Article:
Paul Chan Mo-po is so gaffe-prone it's a wonder his boss the chief executive has not imposed a public communication ban on him. The development secretary has done it again, this time saying that Hong Kong should consider building flats in country parks to boost land supply.
Almost as soon as he pressed "send" to post his hare-brained scheme on his blog, his counterpart at the Environment Bureau, Wong Kam-sing, rushed in to clarify that there is absolutely no such plan. Chan's public relations minders also jumped in, saying the idea was only for public discussion. Well, he certainly got everyone all hot and bothered.
One person described as being "close to the government" - that is, someone quite senior in the government but quite gutless to speak on record - said Chan's idea was just "a political gesture ... to test the water".
A spokesman for his bureau said: "Those views do not represent the government's stance."
So now, a minister speaking or blogging in public does not necessarily represent the government and may be only thinking out loud. Still, I am relieved that the government does not want to build on country parks, which account for 40 per cent of Hong Kong's land - not 70 per cent as Chan wrote - and are rightly described as the city's lungs. Unlike some critics, I entertain no conspiracy theory on this one. Chan is so policy-challenged that he is very likely to be speaking, or rather writing, off the top of his head. It's not the first time.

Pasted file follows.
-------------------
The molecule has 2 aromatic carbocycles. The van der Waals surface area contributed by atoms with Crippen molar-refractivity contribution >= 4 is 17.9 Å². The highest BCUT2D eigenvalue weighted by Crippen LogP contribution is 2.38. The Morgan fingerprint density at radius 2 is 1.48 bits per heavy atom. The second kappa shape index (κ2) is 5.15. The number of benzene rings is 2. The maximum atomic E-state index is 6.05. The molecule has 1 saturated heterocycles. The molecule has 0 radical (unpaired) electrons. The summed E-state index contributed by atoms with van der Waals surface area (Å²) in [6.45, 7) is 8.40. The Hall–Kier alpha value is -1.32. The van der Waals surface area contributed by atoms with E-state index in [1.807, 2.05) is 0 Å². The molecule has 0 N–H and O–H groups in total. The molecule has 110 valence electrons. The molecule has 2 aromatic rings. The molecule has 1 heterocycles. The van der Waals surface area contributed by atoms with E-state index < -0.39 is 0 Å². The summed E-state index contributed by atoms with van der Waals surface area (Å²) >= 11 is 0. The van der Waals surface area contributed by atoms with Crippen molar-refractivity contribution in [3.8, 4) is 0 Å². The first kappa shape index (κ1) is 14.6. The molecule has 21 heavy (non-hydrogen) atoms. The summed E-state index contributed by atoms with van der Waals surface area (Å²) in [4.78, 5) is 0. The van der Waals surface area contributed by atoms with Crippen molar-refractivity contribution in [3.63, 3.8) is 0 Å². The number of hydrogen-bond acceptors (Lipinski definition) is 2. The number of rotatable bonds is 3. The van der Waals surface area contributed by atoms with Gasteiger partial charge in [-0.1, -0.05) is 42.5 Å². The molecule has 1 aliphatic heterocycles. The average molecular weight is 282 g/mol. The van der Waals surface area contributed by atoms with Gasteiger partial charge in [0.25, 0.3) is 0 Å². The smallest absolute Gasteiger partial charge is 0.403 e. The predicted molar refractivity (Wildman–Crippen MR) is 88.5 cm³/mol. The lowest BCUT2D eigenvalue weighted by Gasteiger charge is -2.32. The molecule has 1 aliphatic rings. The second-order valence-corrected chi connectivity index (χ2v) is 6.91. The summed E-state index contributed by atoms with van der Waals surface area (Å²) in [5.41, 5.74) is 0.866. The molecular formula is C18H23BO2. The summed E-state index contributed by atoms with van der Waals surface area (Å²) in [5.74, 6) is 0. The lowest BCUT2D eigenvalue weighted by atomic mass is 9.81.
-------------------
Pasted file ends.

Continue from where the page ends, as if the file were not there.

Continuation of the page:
Early this year, Chan told lawmakers his bureau was eyeing some People's Liberation Army barracks to ease the acute housing shortage. Legislator and former security chief Regina Ip Lau Suk-yee took pity on him and advised him not to "comment if he is not familiar with the background", like having to seek approval from the central government and the Central Military Commission to take back any barracks.
The administration of Leung Chun-ying may be inept. But being besieged on all sides and with a democratic reform fight ahead, even Leung must know that developing country parks, the taboo of social taboos in Hong Kong, would make the row over national education child's play.
Our parks are safe - for now.